Retired consultant, Dr Helen Newton, talks about her time as a locum consultant and her return to work post-retirement.
I resigned my consultant post aged 50 and still work aged 63. I have worked in six hospitals, spent three years staying in a B&B for on-calls and had three retirement parties, not to mention several farewell drinks at the pub! My experiences ‘half-in, half-out’ of the system over the past 12 years may resonate with others.
When several difficult years in my stroke medicine post led to my resignation, it was on the spur of the moment, with no plans. Luckily, word of mouth found me a locum job within the week. As a new face, and a geriatrician on the orthopaedic ward, it was helping a patient with a prolapsed rectum that first broke the ice!
Eight months later the surgeons and I parted friends and I left for a post in a specialist rehabilitation centre for a year. Working between two or three days per week, there followed over three years in general medicine, three years in stroke medicine in two hospitals, and two 6-month elderly care locums. I worked as an NHS locum and briefly through an agency.
Following my retirement in May 2019, I returned to my local hospital while younger colleagues took on COVID-19 patient-facing roles. I moved into the acute medical unit and combined this with spending time in our house in France. This year I have come full circle by working a few shifts back on the stroke unit in my local hospital. I am a PACES examiner and member of the PACES scenario writing group. The rest of the time I am happily retired.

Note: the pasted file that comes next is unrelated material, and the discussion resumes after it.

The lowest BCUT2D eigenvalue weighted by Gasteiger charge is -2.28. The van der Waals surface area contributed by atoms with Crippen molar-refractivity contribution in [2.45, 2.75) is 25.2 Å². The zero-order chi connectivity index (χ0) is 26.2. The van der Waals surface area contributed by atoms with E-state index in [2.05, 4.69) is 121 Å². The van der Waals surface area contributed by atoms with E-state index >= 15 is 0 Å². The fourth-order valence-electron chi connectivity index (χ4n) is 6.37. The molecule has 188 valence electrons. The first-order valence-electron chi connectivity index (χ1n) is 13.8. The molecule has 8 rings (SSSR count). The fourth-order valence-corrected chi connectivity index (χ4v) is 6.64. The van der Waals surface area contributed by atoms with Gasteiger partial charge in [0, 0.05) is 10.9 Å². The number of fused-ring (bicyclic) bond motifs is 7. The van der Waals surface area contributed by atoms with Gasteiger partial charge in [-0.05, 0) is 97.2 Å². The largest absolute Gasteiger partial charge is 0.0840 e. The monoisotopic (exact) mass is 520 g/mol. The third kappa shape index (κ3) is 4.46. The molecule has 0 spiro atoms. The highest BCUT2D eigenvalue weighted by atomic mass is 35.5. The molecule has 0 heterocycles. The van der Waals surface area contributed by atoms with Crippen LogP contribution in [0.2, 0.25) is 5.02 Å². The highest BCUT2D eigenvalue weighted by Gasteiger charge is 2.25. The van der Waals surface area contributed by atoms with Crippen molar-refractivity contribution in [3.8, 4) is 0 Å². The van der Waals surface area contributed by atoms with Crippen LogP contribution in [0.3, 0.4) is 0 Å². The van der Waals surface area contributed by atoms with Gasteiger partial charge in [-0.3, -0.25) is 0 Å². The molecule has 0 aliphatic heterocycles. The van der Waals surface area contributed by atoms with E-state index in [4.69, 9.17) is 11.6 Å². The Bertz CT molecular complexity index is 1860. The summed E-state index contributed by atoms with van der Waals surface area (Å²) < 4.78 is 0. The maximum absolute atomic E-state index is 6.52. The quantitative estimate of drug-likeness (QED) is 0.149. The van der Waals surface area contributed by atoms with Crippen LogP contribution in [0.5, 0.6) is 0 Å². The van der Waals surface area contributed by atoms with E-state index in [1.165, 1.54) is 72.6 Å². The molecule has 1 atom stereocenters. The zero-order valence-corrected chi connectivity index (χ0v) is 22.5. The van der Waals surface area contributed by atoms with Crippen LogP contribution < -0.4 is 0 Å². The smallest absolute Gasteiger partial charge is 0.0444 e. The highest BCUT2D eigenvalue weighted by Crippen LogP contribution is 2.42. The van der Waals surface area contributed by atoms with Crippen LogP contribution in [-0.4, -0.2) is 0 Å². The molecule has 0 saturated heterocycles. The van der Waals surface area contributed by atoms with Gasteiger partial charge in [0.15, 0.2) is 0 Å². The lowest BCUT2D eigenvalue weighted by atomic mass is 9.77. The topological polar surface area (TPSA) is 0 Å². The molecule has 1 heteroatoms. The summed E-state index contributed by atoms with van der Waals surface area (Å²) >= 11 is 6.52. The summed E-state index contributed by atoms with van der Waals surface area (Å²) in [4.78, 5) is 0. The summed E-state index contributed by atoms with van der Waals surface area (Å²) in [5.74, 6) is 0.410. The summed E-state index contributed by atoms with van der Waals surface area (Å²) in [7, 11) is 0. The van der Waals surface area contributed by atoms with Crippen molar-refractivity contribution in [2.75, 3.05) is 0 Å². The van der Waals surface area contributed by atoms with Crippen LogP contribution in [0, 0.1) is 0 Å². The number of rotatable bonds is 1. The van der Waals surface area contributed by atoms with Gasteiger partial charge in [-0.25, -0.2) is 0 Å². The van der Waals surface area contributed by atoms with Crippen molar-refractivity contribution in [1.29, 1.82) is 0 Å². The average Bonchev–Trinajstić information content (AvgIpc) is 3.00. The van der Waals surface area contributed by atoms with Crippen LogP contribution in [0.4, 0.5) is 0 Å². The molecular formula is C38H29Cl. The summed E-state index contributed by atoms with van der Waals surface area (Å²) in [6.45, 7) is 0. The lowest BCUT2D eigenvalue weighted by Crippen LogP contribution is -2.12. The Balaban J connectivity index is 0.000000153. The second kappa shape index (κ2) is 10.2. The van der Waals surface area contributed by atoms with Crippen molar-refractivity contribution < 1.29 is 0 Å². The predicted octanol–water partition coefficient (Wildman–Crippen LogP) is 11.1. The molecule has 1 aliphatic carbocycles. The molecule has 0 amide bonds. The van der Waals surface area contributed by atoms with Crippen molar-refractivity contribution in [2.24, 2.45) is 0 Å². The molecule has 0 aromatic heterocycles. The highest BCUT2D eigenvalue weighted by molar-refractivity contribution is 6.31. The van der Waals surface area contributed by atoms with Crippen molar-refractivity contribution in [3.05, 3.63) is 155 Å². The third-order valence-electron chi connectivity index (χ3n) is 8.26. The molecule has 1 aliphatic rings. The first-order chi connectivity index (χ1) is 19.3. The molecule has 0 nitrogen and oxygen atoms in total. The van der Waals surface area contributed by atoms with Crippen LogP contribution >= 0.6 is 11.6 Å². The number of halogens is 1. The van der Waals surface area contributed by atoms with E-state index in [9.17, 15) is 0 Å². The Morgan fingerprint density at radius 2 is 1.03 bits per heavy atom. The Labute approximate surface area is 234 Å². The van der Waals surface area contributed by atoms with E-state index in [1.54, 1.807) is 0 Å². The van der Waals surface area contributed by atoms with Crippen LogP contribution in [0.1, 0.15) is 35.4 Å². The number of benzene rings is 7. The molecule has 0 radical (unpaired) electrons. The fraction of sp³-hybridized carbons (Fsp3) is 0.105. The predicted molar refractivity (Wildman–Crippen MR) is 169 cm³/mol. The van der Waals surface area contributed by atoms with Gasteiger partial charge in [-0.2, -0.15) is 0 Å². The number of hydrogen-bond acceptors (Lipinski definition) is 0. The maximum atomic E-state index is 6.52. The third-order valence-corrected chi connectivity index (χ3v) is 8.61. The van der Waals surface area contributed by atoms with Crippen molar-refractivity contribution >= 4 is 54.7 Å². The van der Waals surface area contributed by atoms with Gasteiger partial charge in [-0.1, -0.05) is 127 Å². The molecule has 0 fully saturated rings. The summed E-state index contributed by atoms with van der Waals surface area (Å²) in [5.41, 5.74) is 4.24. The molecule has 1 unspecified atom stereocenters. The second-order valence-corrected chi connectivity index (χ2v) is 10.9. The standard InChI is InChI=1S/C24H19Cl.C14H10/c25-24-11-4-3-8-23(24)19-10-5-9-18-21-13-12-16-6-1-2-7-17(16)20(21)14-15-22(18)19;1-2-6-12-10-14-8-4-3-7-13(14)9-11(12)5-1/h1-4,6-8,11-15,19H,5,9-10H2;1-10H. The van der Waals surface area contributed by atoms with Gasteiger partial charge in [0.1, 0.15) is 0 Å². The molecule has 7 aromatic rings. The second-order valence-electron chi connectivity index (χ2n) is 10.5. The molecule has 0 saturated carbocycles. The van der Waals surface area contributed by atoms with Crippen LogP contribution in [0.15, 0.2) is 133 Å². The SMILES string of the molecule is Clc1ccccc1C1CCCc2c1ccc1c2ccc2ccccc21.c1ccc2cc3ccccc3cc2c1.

Regaining autonomy has been great! I have met many new colleagues and learned so much medicine. The varied workload is fantastic. Appraisers have largely been supportive. However, the repetitive bureaucracy, the technical glitches and the problems with payments are all very frustrating. Negotiating agency rules is weird; I did a joining test where the most difficult question was ‘what is 6x7?’. The same agency arranged a day of mandatory training with a bullying instructor, which was simply not fit for purpose.
I now work on the bank at my hospital and arrange locums directly. I find it preferable to agency working, despite the lower pay (I feel a bit guilty that this is still more than my substantive colleagues’ hourly rate).
I realise how much hospitals depend on locum consultants. Most work through agencies, which is expensive. Continuity is poor and monitoring difficult. CPD is hard for locums with no professional leave or study budget. The cost of retaining my licence is high. I had one unhelpful appraisal; it’s hard to explain you haven’t done a ‘quality improvement project’ when you work shifts. These issues are common to many who work flexibly and making things more straightforward would help retention. Changes are essential.
My advice to doctors considering a similar change is ‘do it!’, but do your research, visit the hospitals, learn the IT systems and processes before you start. Avoid saying how much better it was in the last place – and take cake!